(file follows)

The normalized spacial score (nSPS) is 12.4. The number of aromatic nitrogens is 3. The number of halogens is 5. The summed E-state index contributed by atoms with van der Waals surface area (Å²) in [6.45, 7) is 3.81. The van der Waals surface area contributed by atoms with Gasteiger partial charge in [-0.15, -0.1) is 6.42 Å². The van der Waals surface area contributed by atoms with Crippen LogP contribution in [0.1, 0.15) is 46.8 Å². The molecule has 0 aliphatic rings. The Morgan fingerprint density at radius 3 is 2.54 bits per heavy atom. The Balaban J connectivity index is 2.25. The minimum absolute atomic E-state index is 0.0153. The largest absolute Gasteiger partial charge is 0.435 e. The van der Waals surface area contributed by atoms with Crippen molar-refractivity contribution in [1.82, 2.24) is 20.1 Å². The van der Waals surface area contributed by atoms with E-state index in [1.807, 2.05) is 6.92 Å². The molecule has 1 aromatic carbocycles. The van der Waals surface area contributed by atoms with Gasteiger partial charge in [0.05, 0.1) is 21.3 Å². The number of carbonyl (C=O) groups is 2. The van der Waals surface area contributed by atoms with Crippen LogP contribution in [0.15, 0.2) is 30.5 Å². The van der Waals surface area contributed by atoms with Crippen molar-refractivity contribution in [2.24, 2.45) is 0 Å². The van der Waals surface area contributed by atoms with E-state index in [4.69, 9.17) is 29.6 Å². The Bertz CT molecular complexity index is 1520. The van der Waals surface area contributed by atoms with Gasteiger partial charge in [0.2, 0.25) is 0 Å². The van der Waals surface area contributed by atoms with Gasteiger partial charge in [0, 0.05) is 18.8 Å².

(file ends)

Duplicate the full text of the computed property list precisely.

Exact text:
The normalized spacial score (nSPS) is 12.4. The number of aromatic nitrogens is 3. The number of halogens is 5. The summed E-state index contributed by atoms with van der Waals surface area (Å²) in [6.45, 7) is 3.81. The van der Waals surface area contributed by atoms with Gasteiger partial charge in [-0.15, -0.1) is 6.42 Å². The van der Waals surface area contributed by atoms with Crippen LogP contribution in [0.1, 0.15) is 46.8 Å². The molecule has 0 aliphatic rings. The Morgan fingerprint density at radius 3 is 2.54 bits per heavy atom. The Balaban J connectivity index is 2.25. The minimum absolute atomic E-state index is 0.0153. The largest absolute Gasteiger partial charge is 0.435 e. The van der Waals surface area contributed by atoms with Crippen molar-refractivity contribution in [1.82, 2.24) is 20.1 Å². The van der Waals surface area contributed by atoms with E-state index in [1.807, 2.05) is 6.92 Å². The molecule has 1 aromatic carbocycles. The van der Waals surface area contributed by atoms with Gasteiger partial charge in [0.05, 0.1) is 21.3 Å². The number of carbonyl (C=O) groups is 2. The van der Waals surface area contributed by atoms with Crippen LogP contribution in [0.15, 0.2) is 30.5 Å². The van der Waals surface area contributed by atoms with Crippen molar-refractivity contribution in [2.24, 2.45) is 0 Å². The van der Waals surface area contributed by atoms with E-state index in [4.69, 9.17) is 29.6 Å². The Bertz CT molecular complexity index is 1520. The van der Waals surface area contributed by atoms with Gasteiger partial charge in [0.2, 0.25) is 0 Å². The van der Waals surface area contributed by atoms with Gasteiger partial charge in [0, 0.05) is 18.8 Å².